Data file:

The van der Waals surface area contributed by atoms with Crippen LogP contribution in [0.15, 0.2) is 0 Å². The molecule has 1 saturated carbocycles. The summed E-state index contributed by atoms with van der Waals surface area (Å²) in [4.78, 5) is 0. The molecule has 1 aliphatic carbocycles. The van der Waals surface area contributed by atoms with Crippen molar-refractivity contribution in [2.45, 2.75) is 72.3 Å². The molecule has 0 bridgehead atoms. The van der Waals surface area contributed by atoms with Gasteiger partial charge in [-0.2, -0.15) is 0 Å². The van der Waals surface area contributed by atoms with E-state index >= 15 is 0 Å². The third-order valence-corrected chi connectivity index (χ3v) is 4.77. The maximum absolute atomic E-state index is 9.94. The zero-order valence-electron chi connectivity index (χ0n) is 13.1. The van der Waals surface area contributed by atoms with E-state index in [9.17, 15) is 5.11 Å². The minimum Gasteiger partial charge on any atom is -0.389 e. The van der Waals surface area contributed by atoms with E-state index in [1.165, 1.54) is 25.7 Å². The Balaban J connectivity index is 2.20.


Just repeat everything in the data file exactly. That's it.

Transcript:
The van der Waals surface area contributed by atoms with Crippen LogP contribution in [0.15, 0.2) is 0 Å². The molecule has 1 saturated carbocycles. The summed E-state index contributed by atoms with van der Waals surface area (Å²) in [4.78, 5) is 0. The molecule has 1 aliphatic carbocycles. The van der Waals surface area contributed by atoms with Crippen molar-refractivity contribution in [2.45, 2.75) is 72.3 Å². The molecule has 0 bridgehead atoms. The van der Waals surface area contributed by atoms with Gasteiger partial charge in [-0.2, -0.15) is 0 Å². The van der Waals surface area contributed by atoms with E-state index >= 15 is 0 Å². The third-order valence-corrected chi connectivity index (χ3v) is 4.77. The maximum absolute atomic E-state index is 9.94. The zero-order valence-electron chi connectivity index (χ0n) is 13.1. The van der Waals surface area contributed by atoms with E-state index in [9.17, 15) is 5.11 Å². The minimum Gasteiger partial charge on any atom is -0.389 e. The van der Waals surface area contributed by atoms with E-state index in [1.165, 1.54) is 25.7 Å². The Balaban J connectivity index is 2.20.